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Clues on why H1N1 virus kills
Published on 17 Dec. 2009 12:44 AM IST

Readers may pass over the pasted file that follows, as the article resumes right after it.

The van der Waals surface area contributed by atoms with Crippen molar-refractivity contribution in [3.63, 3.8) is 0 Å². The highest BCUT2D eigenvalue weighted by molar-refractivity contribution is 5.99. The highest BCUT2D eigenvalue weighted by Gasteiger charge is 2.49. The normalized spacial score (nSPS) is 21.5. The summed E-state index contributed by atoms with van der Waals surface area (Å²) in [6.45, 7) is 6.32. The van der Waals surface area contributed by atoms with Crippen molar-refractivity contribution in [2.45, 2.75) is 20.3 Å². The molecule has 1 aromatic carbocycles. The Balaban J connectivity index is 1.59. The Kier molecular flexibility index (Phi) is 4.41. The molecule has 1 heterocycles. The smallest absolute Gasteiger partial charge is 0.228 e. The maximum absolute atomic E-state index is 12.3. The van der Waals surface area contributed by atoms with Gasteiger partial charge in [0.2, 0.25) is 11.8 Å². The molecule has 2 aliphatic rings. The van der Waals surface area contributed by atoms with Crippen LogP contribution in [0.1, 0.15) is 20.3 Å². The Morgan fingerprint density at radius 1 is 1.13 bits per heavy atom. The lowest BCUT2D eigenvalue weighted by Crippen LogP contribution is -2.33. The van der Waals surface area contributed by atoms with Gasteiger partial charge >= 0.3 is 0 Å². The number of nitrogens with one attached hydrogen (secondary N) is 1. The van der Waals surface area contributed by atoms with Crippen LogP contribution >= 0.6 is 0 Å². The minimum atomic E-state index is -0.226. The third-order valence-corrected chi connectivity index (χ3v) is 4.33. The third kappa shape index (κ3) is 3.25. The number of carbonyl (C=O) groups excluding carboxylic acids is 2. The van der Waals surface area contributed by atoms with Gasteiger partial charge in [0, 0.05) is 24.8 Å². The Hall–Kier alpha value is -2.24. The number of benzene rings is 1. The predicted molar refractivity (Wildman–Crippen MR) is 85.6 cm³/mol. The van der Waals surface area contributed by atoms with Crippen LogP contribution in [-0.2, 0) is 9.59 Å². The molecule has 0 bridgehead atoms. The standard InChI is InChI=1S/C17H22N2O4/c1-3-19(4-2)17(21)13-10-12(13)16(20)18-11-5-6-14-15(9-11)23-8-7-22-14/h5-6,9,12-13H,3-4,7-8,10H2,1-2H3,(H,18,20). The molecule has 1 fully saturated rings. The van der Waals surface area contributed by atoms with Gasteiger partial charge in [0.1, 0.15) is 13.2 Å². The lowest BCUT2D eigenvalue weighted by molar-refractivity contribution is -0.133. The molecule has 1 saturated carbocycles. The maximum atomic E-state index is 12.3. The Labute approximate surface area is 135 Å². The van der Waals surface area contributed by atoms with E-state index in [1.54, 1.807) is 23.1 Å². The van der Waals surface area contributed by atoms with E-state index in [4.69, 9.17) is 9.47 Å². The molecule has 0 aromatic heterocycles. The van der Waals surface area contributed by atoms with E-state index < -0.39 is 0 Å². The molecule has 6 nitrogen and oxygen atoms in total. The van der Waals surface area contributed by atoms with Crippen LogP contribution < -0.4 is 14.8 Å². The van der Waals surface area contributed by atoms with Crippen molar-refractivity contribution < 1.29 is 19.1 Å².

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Canadian and Spanish scientists have found a molecule in H1N1, or swine flu called Interleukin 17 (IL-17) to be the first potential immunological clue of why some people develop severe pneumonia when infected by the H1N1 virus. According to a statement by the University of Toronto, IL-17 is produced by the body and is important in the normal regulation of white blood cells which fight infection and disease. But in certain circumstances, the molecule becomes out of control, leading to inflammation and autoimmune diseases like H1N1. “In rare cases, the virus (molecule) causes lung infections requiring patients to be treated in hospital. By targeting or blocking Th17 in the future, we could potentially reduce the amount of inflammation in the lungs,’’ Canadian professor David Kelvin, who was part of the research team, said.

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